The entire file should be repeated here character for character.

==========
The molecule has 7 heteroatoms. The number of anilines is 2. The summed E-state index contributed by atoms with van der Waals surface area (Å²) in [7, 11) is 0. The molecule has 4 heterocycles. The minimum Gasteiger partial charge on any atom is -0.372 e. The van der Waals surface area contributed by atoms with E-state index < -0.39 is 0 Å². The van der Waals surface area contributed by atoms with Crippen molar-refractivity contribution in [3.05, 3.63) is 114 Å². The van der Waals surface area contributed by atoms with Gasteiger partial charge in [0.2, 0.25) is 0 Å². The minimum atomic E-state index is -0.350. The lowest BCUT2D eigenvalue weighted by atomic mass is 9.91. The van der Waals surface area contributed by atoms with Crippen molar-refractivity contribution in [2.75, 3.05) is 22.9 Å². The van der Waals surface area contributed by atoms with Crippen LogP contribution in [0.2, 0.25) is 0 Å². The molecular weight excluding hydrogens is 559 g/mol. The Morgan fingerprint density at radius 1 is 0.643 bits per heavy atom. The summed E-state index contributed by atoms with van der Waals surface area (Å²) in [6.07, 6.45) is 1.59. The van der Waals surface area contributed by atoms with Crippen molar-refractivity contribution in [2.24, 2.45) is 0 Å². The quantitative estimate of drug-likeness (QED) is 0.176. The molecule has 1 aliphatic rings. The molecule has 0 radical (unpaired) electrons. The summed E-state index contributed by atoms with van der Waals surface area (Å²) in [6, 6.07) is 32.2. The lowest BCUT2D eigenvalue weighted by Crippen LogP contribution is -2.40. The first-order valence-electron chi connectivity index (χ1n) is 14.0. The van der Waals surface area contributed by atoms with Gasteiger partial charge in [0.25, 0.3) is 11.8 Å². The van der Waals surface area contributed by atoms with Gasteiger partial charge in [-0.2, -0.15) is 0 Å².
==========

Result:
The molecule has 7 heteroatoms. The number of anilines is 2. The summed E-state index contributed by atoms with van der Waals surface area (Å²) in [7, 11) is 0. The molecule has 4 heterocycles. The minimum Gasteiger partial charge on any atom is -0.372 e. The van der Waals surface area contributed by atoms with E-state index < -0.39 is 0 Å². The van der Waals surface area contributed by atoms with Crippen molar-refractivity contribution in [3.05, 3.63) is 114 Å². The van der Waals surface area contributed by atoms with Gasteiger partial charge in [0.2, 0.25) is 0 Å². The minimum atomic E-state index is -0.350. The lowest BCUT2D eigenvalue weighted by atomic mass is 9.91. The van der Waals surface area contributed by atoms with Crippen molar-refractivity contribution in [2.75, 3.05) is 22.9 Å². The van der Waals surface area contributed by atoms with Crippen LogP contribution in [0.2, 0.25) is 0 Å². The molecular weight excluding hydrogens is 559 g/mol. The Morgan fingerprint density at radius 1 is 0.643 bits per heavy atom. The summed E-state index contributed by atoms with van der Waals surface area (Å²) in [6.07, 6.45) is 1.59. The van der Waals surface area contributed by atoms with Crippen molar-refractivity contribution in [2.24, 2.45) is 0 Å². The quantitative estimate of drug-likeness (QED) is 0.176. The molecule has 1 aliphatic rings. The molecule has 0 radical (unpaired) electrons. The summed E-state index contributed by atoms with van der Waals surface area (Å²) in [6, 6.07) is 32.2. The lowest BCUT2D eigenvalue weighted by Crippen LogP contribution is -2.40. The first-order valence-electron chi connectivity index (χ1n) is 14.0. The van der Waals surface area contributed by atoms with Gasteiger partial charge in [0.25, 0.3) is 11.8 Å². The van der Waals surface area contributed by atoms with Gasteiger partial charge in [-0.2, -0.15) is 0 Å².